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Fishing For Seafood Steals in the Wild West

15 October 2009 No Comment

Les, Jeff, Mark

 A few weeks ago, my chef Jeff Baruch, my manager Mark Connery and I took a trip out West to source seafood for this week’s CrabFest.  In addition to sampling delicious Dungeness Crab and visiting several restaurants to get new preparation ideas, we held some of the freshest fish we’ve ever touched, saw how mussels are farmed on Whidbey Island and watched the experts shuck oysters by hand at Wilpa Bay.Seattle Skyline


After landing in Portland Oregon, we headed over to Salty’s Crabhouse and dined on some great Dungeness Crab while over looking the Columbia River, and then headed to our first stop, Seattle, Washington, where we took in the sights and sounds of the city.

Sunbathing Sea Lions


Early the next day, we jumped on a ferry to nearby Whidbey Island to visit Penn Cove Mussel Farm.  There we saw the rafts where their mussels are harvested, practically sinking with the weight of fresh mussels.  It turns out these rafts are also a favorite sunbathing spot for local sea lions.


Then it was back down to Seattle and dinner at Elliot’s where they had a great selection of West Coast oysters, we tried them all! Afterward, we headed off to Zigg Zaggs bar at the suggestion of the restaurant staff.  Zigg Zaggs’ bartender, Murray, was something else!  We found out early that he didn’t take drink orders, only suggestions.  We told him what we liked and he concocted the freshest, most delicious cocktails we have ever had.  He had at least ten different types of homemade bitters and the biggest collection of liquor any of us had ever seen.Tim Penn Cove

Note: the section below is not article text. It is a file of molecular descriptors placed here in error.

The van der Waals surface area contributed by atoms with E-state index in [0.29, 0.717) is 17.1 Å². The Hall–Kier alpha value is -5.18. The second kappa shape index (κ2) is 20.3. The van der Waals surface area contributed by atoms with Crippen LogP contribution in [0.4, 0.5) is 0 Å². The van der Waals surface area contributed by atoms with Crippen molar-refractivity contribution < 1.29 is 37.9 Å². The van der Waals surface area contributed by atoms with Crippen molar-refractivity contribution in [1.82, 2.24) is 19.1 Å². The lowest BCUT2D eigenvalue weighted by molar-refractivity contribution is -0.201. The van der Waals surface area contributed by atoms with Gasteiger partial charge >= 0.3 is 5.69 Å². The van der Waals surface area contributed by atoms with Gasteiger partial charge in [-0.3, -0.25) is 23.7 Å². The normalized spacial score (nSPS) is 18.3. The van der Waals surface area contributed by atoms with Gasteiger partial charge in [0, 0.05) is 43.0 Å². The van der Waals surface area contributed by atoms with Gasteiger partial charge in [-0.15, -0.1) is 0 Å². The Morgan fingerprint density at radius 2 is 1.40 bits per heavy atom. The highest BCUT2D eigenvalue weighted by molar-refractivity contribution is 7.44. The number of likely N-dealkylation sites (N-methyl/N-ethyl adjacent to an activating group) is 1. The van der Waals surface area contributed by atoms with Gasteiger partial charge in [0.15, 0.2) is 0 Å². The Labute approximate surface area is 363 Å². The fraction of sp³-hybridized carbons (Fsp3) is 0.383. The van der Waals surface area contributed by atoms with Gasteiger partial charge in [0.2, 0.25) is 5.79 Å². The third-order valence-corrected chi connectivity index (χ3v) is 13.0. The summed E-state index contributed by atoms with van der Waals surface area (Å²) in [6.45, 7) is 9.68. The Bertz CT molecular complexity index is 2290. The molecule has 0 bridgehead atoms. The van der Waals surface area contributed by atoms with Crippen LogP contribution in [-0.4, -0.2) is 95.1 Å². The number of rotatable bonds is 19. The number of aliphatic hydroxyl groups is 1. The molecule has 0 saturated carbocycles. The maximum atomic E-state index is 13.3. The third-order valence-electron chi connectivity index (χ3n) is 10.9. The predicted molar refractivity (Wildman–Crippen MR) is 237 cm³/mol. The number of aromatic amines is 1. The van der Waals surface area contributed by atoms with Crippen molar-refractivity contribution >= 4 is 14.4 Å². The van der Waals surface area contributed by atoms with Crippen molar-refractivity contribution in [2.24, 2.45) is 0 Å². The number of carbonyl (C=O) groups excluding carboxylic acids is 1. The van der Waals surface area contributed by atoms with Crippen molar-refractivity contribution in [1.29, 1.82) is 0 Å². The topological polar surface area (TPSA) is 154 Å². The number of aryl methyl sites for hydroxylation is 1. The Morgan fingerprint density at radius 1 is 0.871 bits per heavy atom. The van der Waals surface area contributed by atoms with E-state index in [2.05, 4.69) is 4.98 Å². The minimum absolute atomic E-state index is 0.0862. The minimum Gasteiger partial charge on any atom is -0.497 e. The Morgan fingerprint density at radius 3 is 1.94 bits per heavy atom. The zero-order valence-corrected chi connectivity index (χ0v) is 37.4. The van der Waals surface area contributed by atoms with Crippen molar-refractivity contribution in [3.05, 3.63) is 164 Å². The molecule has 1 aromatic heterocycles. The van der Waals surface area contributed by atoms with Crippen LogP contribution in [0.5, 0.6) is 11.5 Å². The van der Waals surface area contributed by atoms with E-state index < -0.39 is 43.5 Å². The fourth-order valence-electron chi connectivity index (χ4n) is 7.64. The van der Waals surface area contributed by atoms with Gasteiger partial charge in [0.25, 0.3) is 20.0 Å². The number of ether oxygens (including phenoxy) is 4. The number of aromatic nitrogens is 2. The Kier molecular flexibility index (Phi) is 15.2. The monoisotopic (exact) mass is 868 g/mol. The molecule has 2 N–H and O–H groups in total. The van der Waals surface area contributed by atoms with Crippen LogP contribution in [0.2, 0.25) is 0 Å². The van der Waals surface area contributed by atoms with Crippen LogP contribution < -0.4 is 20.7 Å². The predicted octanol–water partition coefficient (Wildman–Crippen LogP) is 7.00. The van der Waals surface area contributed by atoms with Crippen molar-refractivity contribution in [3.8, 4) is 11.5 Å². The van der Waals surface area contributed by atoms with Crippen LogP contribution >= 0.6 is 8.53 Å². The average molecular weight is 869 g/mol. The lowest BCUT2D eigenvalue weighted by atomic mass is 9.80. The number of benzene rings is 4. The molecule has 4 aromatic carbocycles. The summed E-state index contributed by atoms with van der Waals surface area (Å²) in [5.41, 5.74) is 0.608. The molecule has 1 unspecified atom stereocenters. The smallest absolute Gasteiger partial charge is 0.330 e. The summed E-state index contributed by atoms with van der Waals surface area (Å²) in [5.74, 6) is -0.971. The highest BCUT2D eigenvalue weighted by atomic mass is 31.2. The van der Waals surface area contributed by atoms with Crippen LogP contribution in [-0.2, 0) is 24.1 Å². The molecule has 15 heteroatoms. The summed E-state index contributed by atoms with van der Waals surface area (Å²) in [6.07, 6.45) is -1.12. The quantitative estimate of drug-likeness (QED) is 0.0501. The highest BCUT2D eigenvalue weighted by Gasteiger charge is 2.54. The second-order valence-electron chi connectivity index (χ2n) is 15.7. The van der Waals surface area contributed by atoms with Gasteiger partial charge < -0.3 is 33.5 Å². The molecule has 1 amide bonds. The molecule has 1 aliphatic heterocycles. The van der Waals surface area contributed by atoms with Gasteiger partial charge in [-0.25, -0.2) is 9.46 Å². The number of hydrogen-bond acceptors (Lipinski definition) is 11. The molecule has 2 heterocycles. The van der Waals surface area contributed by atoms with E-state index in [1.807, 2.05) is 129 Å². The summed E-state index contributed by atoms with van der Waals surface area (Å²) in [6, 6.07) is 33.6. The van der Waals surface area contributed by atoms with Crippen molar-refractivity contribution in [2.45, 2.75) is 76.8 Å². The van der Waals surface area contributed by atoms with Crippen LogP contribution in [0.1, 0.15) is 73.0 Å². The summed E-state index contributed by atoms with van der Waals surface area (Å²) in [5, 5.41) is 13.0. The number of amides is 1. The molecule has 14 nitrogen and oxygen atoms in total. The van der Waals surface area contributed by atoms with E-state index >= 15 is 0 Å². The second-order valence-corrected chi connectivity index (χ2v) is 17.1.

Next, we headed over to South Bend on Wilpa Bay to visit Coast Seafood in Washington, an oyster shucking plant.   The day we visited, there were only 30 guys on the shucking line, but during the busy season there are up to 128 guys shucking at once.  It is really a site to see!

 Last, we headed to Astoria, Oregon to visit Bornstein Fisheries, a fish processing plant at the mouth of the Columbia River, here we saw fish coming directly off the boats and being processed for shipping all over the country and Asia.

Les with King Salmon


With some time to kill we wandered over to Fish Hawk Fishery where we met Steve Fick, a 35 year veteran of salmon fishing.  We held a 22lb King Salmon that was so fresh we wanted to eat it on the spot.  Steve invited us back next Spring for a trip on one of his boats to see how the salmon are caught.



 Then it was back to Rego Park, Queens, but not without a few shipments of our newfound treasures following close behind.  

Come visit us for CrabFest through November 8th and have a taste for yourself.

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